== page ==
Following on from Episode 237, this week we look at some images from the Landscape leg of the 2010 Hokkaido Workshop. We also hear participants comments from the entire Hokkaido Tour (only in the audio available in iTunes or at the bottom of this post).
Before we look at these images, do note that we will not be visiting these locations on the 2011 workshops. I’ve changed the itinerary based on participant’s feedback. Basically it takes a long time to get over to the middle of the island, and with the bad weather we had this year, it took even longer, and some of the 2010 participants didn’t feel that it was worth the time to get over to central Hokkaido for these scenes. I have added some new locations for 2011 that offer similar opportunities, but we will generally be spending more time in each of the locations that we looked at in Episode 237, and I’m also working more structured lectures and training into the 2011 schedule too.
I’m very pleased to be able to announce that I have teamed up with the kind folks at X-Rite, the makers of the ColorMunki and ColorChecker Passport, and will be integrating hands-on sessions on color calibration in the digital workflow.
Anyway, let’s look at some photos from the second leg of the 2010 tour. Having made our way from the Shiretoko Peninsula to central Hokkaido, and the Daisetsuzan Mountain range, we would spend the night of the 7th of February at a hotel close to the cable-car station, from where we could take a cable-car that would take us close to the top of Mount Asahi the following day, weather permitting. The plan for this first afternoon was to to shoot around the cable-car station, and I had walked up the ski slope with one of the participants, as he picked my brain on my thoughts about subject and composition. I honed in on the pair of trees that we can see in image number 2497.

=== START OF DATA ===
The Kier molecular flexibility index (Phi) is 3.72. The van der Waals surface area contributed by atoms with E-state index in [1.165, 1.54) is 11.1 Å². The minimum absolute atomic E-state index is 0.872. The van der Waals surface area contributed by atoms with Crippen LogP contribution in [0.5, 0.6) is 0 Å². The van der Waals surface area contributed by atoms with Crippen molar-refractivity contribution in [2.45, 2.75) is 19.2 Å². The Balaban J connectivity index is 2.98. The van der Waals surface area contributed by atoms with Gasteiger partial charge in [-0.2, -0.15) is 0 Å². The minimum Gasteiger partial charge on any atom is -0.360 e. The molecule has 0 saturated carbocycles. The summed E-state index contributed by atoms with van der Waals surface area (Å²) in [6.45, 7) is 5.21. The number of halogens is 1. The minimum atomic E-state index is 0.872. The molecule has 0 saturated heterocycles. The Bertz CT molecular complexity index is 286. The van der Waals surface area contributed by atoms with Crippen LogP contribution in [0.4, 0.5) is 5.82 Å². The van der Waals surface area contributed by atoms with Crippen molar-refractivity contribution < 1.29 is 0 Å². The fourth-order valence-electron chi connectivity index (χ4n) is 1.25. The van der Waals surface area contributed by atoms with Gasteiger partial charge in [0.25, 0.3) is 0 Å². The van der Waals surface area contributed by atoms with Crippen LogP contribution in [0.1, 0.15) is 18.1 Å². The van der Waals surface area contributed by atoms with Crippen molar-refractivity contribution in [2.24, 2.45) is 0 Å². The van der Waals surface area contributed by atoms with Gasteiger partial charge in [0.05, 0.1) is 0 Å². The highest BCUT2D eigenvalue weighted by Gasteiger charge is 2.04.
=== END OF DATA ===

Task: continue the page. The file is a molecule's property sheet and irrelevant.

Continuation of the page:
These trees attracted my attention because one was almost black, and the other almost white. When you see something like this in nature it’s often a good idea to try and capitalize on the situation in some way. I started with a wider lens, but switched to the 70-200mm F2.8 lens and walked back a fair distance, so that I could use the stacking effect of the lens to make the two trees appear to be almost on top of each other, although they were already very close. This perspective would also enable me to line up the top of the trees almost with the top of the trees in the distance, and a wide aperture of F3.2 and long focal length would also enable me to throw the background out of focus, even from a distance, to create some separation between the main subjects and the background. I also ensured that the two small trees in the mid-ground to the right were not overlapping the right side of the white tree. I really wanted a little separation there, or they would have acted as a conduit between the foreground trees and the background.
The following day, we got to the station to board the first cable car up the mountain, and I was happy to see just the occasional, although very small, patch of blue, through the clouds that were moving pretty fast across the generally overcast sky. It was snowing, but I figured it would be worth going to the top, in the hope that we’d catch one of these small patches of blue. I’m not always one for having blue skies in my shots. In fact, I usually avoid blue skies altogether. But when you are talking about the top of the tallest peak in Hokkaido at 2,291m or 7,516ft, being cloudy means almost zero visibility and danger too, if you wander too far from the cable-car station. We needed it to clear to give us a chance of photographing anything worth photographing.
We’d been walking around the outside of the station, trying to get to a vantage point that would be worth shooting from if it cleared, and then we wandered up the start of the ski-slope to about as far as we could go without skis or snow-shoes. As we got there, the cloud started to thin, and we started to be able to see the ghostly white outline of the peak of Mount Asahi in the distance. We set up our tripods, and shot what we could, with a histogram that was like a small spike on right side, indicating that we were shooting very slightly different shades of almost pure white. I assured the group that we’d be able to salvage something from the shots with tone-curves and levels etc. and we continued to shoot for a while, and then, as if someone started to slowly open the curtains, the sky cleared from the left, as we can see in image 2501.